Apple HomePod mini review: Making the world go round?

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It’s fair to say that the HomePod, despite sounding amazing, hasn’t caught on when it comes to smart speaker success stories. Whether it’s Siri’s seemingly lacklustre performance against the never-ending bulldozer that is Alexa and Amazon’s Echo series, or the price point, the masses just haven’t cared for it.

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Can Apple win the hearts and minds of music fans and those who are keen to control their smart home with a much more affordable, smaller, and – dare we say it – cuter looking model? Say hello to the HomePod mini.


  • Dimensions: 84.3mm high, 97.9mm diameter / Weight: 345g
  • Light-up top panel with touch controls
  • Acoustically transparent mesh fabric
  • Finishes: White, Space Grey
  • USB-C power cable

Gone is the tall and imposing design of the original HomePod, replaced by a tennis-ball-like aesthetic that’s designed to fade into the background. It’s actually about double the size of a tennis ball, with the top and bottom sliced off to offer controls and a pedal stool on which to sit. It’s very 2020, as it, um, echoes the spherical-like shape of the Amazon Echo Dot and 4th Gen Echo.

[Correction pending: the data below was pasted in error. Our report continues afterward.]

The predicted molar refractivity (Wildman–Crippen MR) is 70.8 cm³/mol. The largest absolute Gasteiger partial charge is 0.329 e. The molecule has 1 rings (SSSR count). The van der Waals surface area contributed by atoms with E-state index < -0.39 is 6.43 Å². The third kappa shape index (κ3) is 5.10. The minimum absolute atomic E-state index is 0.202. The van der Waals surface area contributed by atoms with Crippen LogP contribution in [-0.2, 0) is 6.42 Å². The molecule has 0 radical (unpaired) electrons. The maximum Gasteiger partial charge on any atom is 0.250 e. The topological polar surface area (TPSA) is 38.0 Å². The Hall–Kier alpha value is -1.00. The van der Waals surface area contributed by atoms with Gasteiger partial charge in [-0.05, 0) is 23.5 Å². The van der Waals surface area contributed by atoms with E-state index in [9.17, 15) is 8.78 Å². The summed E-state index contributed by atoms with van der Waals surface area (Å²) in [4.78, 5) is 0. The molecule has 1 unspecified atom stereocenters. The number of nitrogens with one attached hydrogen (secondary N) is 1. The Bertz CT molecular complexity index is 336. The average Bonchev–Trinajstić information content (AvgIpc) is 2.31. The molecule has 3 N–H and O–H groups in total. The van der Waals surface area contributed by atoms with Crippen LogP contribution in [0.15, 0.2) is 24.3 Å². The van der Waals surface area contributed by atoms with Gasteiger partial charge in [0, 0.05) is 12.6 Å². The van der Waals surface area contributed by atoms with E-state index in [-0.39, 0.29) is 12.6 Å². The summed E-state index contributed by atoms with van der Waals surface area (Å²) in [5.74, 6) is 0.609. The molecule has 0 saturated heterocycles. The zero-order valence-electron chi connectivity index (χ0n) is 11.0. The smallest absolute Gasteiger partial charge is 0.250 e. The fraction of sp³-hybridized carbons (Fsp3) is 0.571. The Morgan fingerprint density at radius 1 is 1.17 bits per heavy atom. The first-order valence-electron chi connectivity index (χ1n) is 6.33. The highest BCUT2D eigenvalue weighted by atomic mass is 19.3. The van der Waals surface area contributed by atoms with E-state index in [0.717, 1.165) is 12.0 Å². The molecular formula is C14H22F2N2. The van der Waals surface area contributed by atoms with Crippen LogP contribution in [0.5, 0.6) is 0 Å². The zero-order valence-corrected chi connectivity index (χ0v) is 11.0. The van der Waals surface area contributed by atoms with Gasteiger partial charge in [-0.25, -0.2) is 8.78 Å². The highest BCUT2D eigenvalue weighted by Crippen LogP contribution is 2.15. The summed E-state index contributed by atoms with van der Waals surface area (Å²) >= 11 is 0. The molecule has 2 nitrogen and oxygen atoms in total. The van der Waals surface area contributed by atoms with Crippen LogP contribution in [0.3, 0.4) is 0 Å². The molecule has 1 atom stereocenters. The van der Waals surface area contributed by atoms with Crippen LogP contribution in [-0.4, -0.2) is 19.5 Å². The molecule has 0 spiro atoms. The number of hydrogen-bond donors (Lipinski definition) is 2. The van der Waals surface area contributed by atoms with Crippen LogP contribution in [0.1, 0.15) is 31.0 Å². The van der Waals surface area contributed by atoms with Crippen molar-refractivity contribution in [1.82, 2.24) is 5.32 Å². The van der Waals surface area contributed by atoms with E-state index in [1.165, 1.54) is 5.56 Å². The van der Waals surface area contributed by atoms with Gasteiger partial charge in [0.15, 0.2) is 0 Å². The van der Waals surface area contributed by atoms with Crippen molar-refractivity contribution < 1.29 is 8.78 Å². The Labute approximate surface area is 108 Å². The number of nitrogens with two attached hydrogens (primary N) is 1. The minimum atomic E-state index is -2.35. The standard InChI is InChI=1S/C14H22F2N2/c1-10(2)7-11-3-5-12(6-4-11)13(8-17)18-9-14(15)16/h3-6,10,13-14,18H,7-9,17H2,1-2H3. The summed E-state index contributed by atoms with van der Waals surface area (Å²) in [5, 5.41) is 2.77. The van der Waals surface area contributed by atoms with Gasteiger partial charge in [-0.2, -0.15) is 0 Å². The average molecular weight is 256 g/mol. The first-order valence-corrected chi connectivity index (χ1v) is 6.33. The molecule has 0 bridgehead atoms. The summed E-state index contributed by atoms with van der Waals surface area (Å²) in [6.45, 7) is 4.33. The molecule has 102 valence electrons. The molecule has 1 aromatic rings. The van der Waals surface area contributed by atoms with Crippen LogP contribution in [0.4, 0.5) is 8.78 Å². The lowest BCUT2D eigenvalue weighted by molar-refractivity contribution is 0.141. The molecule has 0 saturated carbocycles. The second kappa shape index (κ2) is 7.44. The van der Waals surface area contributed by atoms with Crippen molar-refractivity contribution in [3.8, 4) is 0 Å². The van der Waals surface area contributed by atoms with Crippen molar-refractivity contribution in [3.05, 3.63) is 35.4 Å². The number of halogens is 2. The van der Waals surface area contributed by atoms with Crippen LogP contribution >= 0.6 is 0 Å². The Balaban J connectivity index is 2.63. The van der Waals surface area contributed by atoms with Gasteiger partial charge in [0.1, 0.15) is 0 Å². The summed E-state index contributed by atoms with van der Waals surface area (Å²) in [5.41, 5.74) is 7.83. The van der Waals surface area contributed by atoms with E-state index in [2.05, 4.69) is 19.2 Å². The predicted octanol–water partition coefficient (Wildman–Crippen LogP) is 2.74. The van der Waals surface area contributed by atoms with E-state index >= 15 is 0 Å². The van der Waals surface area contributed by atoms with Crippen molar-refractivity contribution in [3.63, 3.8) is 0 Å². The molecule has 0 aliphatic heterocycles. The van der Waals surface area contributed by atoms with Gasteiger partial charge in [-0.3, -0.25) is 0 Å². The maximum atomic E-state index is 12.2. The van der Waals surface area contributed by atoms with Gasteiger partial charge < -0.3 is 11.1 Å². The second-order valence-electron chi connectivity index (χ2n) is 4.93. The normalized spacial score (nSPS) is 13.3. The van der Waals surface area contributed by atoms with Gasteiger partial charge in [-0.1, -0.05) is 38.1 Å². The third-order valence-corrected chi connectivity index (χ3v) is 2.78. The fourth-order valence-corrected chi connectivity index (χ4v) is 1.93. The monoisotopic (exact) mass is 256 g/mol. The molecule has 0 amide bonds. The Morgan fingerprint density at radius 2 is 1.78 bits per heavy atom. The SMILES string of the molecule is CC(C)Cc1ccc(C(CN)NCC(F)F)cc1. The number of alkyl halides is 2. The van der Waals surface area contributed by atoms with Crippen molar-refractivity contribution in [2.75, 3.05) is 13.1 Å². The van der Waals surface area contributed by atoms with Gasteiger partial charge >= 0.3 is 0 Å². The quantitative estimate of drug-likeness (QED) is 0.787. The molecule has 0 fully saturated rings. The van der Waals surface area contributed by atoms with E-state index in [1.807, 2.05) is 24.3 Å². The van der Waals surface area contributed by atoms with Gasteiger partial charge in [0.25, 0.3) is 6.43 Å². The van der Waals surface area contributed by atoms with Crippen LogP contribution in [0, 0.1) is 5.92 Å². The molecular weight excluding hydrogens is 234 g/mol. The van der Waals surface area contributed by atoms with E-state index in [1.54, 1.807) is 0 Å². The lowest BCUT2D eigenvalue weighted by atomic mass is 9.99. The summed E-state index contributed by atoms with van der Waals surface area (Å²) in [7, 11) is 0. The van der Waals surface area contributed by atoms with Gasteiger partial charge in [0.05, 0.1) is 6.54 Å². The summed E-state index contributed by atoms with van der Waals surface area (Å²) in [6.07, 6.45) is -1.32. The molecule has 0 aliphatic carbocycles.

And for those who remember “ring-gate” from the original HomePod – it’s good news, we’ve tested and can confirm the material of the HomePod mini has been changed so it won’t mark wooden surfaces.

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The top panel, which is actually a touchscreen interface, features volume up and down buttons, as well as the ability to tap the display to launch a number of tap commands. That includes music playback, for example, or to light up in the same colours as Siri does on your other Apple devices when it’s listening. Again, very cute.

A single and undetectable woven-clad cable disappears into the fabric mesh design with a USB-C connection on the other end. A USB-C wall charger is included in the box, so you don’t need to worry about finding a spare.


  • Music sources: Apple Music, iTunes, Apple Podcasts, radio stations (various – but not BBC)
  • 1x full-range driver, dual passive radiators
  • 360-degree sound field

When it comes to speakers, the HomePod mini isn’t as anywhere near as advanced as the Apple HomePod. It loses that virtual sound stage and the ability to recalibrate itself if moved. You can still stereo pair to improve the experience though (mini to mini only, not with an original HomePod – the latter wouldn’t make much sense for balance anyway).